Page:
[tibus horis neit men, who labour with all their Nunc veterum libris, nunc fomno & inér- might 10 refcue an author who writes Ducere solicitæ jucunda oblivia vitæ ? such beautiful Latin, and whom they he has no need, like Tibullus, to turn cannot well avoid putting inso' the his meads and grally banks, by the hands of youth, from the horrid charge magic of his imagination, into a vo of Epicurilm*. li is indeed only in lupluous Elyfium, where

waggery that he talks of the fat, sleek,

and well-fed Epicurean hoy; that thefe Juvenum series teneris immifta puellis Ludit, et affiduè prælia miscet amor.

gentleinen are well aware of: but noTIBULL. I, 3.

thing fo offensive ought even to be

faid in mirih!-Horace, (we cannot The latter, while he is praising his deny its) with all his grave morality, preferit humble, though plentiful con is at times fomewhat frolickfome: the dition, casts many a itolen glance, house of the jocose Mæcenas, and the scarcely able to repress his figlis, at the Emperor Auguftus himself, who was {plendid fortune which he never enjoyed, fond of this humour, had not corrected but was born to enjoy; and he seenis hin in that particular; and indeed it is to want some more agreeable dillipa- good fiddling to i hen, that love dancing. tions, as a nepenthe to keep him from

“ But may we not fuppose that he here painful losgeltions. Horace, on the called himself an Epicuri de grege purcontrary, sees his withes exceeded in

cus in the lame ironical sense as Socrates, the enjoyment of his little fortune; in Plato's apology, and on other occaHoc erat in votis, &c. Auctius alque Di Gions, gave himself out for “an ignorant melius fecere he has nothing more to laic." The eralion would not be lo desire ihan that he may keep. what he much amniss, if Horace here håd but as has, and it might be lefs, withont his good a reafon for fich an irony as Sothinking he had lost anything. Ti

But of his no trace appears. bullus's life was a dream, and his hap In short, if the viri barbatiffimi cannot piness a delicious in oxication of foul. affore any induluence 10 our Bard for Horace lived awake, and by his expe

one joke, in reasonable regard in the rience acquiked two great treasures, ihe bad company in which he had the knowledge of the world and the know, misfortune in live; the company of ledge of himself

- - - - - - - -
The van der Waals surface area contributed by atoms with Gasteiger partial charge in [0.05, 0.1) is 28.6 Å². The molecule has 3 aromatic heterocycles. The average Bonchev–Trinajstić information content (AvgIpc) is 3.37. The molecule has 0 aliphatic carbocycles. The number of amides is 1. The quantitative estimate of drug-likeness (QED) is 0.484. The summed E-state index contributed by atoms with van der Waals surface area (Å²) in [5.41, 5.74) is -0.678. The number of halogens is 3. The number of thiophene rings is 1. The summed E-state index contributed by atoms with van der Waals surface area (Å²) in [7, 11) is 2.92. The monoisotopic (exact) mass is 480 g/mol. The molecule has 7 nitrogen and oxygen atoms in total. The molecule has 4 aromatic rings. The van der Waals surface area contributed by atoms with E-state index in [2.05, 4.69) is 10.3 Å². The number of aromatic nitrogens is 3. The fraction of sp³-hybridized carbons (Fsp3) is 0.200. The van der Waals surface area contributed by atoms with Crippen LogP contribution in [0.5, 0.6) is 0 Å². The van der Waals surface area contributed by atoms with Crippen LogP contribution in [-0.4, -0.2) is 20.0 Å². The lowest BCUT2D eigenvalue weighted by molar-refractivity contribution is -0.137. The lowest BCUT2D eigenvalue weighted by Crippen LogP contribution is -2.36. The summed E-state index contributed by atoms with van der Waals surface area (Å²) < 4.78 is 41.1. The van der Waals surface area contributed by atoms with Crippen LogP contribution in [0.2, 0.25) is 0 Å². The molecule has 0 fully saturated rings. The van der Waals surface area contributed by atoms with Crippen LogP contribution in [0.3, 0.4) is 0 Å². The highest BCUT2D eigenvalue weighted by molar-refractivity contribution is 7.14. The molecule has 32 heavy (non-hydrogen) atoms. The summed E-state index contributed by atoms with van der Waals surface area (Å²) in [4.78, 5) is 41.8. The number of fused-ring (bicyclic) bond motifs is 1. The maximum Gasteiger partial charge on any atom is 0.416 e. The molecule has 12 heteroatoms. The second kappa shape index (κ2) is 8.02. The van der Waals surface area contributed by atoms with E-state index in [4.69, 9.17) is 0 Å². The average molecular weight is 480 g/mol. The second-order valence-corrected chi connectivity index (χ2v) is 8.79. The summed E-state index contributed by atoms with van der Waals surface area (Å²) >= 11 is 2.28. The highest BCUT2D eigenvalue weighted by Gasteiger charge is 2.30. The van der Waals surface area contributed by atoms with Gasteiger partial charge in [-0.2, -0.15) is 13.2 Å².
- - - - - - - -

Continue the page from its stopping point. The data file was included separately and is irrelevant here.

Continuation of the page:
. Indeed he too had Angustus, of Mæcenas, Pollio, Meltrifled, and was not ashamed of it. falla, Lamia, &c. not to forget the Nec lukile pudet, sed non incidere ludum

wanton Cynara, and Lalage who miled but he knew when to leave off; and and prattled to prettily, dulce ridendem the tumult of life and enjoynient had —dulce loquentein ; then we must give not deafened his car to the gentle voice him up to the censure they would pass of his genius, of his better self, admo-,

on his philofoplay, and let hin' do nishing him to live to himself, and in

penance for his perverleness! Yet, for himself to leek that which mankind are

ihe sake of the reader who may not be seeking every where except where they sufficiently acquainted with the ancients would find it ; and then are furprized for finding the salt of this pleasantry or angry that it is not to be found.

fo fiue as in all likelihood it appeared Horace therefore, in all appearance, to Tibullus, let us be permitted to add does Tibullus too much honour, when,

a couple of words. The Epicurean in the paffage Quid dulci voveat nutr:- philosophy, which ufed the word voculu majus alumno, he puts him, as it luptuoulinels word for ever abomiwere, in his own place, nay, perhaps, nated by the Romans-to denote the already 100 mucli

, in only thinking ideal representation of that wherein him wife enongh to profit by the hint they placed the happiness of the wife, he thereby gave him. Tibullus had all had, merely on account of this word, that for which his friend esteems him

an universal prejudice against it. For, happy; only he feems not to have amidst the most profligaie corruption of been quite malier of the sapere ; and manners, the Romans would not have yet this was exactly that which could fubftantiate the rest.

* The good J. H. Meibom can contrive -Epicuri de grege porcun (5). no other way of bringing him off than by (5) What pity that Horace could reading parcum for porcum — whereby, pot foresee the perplexity into which indeed, the joke is loft, but, in his opithis paffage, after many hundred years, nion, the man's reputation is saved.

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of Fisher Celin'

& Burgess Sculp

Ancient Conduit in the High Street,

Maidstone, Hent. 1780